I'm going to lock this thread but I will respond to it.
Have you ever heard the story of the boy who cried wolf?
Since Stardock/GPG published the Gamers Bill of Rights, it has been used, as a blunt instrument against us thousands of times. No issue was too trivial or too small for someone to try to use the GBOR as a blunt instrument to attack us with -- regardless of the validity.
At some point, playing the GBOR card loses its impact. Especially when it has been played so cynically over the years.
The reason for the GBOR was pretty straight forward: PC games inconvenienced legitimate users and rewarded those who pirated games. Everyone, at the time, knew exactly what was trying to be accomplished.
At the time, games were installing root kits. Games required players to keep their DVD in the drive. Games were checking what software they had installed (remember Star Force?). Games would come out, buggy and have no recourse for the paying customer who couldn't get it to work (no refunds).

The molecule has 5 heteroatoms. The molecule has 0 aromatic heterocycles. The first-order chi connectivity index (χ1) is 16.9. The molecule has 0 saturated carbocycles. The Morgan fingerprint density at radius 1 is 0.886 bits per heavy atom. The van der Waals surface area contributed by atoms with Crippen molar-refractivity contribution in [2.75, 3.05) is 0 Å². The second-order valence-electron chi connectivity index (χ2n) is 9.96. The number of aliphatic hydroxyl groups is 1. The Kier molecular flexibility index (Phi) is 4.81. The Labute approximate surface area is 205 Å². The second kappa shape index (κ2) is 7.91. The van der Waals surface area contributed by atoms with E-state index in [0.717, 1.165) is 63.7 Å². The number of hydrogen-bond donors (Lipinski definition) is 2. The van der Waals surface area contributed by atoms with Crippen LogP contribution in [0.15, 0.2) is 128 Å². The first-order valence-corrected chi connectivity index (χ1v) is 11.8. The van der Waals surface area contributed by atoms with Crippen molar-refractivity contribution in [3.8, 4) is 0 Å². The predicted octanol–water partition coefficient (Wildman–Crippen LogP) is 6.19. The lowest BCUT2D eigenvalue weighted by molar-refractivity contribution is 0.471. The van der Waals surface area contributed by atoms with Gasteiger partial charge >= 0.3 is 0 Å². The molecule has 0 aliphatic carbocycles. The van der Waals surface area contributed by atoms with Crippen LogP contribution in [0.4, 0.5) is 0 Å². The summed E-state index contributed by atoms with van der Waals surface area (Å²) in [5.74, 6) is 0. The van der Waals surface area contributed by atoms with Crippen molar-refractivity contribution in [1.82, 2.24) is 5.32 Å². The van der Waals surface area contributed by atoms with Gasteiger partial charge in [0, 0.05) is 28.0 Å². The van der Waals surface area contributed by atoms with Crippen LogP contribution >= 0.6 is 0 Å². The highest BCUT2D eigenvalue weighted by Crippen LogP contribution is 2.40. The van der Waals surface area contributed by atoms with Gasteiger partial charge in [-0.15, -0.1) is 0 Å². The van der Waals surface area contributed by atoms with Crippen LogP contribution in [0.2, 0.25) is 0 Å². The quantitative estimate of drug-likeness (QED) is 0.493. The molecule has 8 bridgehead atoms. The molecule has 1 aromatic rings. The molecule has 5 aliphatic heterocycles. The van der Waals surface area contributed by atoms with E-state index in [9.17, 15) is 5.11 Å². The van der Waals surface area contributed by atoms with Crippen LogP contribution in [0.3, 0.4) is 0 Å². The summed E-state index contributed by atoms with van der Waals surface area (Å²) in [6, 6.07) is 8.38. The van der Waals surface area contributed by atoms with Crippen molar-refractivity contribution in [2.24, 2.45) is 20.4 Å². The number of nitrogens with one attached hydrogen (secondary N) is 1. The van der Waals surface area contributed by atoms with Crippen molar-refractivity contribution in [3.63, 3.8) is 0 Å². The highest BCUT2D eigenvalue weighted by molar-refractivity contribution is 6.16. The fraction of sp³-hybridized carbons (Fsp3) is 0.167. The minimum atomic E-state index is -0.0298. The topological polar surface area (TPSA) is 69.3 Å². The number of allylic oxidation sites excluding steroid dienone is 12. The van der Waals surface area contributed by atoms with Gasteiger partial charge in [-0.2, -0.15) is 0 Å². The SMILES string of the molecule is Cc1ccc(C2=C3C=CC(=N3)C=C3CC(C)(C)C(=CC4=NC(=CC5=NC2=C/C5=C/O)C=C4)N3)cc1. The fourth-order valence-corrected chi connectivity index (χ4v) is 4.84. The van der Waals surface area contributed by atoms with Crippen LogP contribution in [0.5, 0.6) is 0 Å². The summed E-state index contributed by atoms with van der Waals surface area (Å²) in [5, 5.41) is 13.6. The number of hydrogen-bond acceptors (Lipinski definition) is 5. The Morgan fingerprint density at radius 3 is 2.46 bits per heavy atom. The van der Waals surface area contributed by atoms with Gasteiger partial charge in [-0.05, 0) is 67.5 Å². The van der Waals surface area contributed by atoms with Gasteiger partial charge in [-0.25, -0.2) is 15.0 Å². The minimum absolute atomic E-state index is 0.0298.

The state of affairs of the PC gaming industry today are vastly better. If a game is buggy, the user gets refunds. Games don't install root kits. DVDs in the drive? Laughable. Having your game crash because you have a DVD copying program? Nonsense. Are things perfect? Not by a long shot. But it's a night and day difference from the pre-GBOR days.
And while I am sympathetic to the perspective that using a game SDK shouldn't require the developer to have to bundle the SDK developer's digital store, the fact is, that's the deal. They provide the world's most advanced, battle tested and featured game SDK -- for free -- in exchange for bundling their digital store client. And we have decided that this is a good deal for us and our customers.
But the days of screaming about the GBOR in an attempt to "shame us" into doing what they want have long since passed.
In the meantime, Stardock will continue to operate in the open, honest, and ethical way that we always have. Users who don't think that it's "good enough" are welcome, even encouraged, to vote with their feet.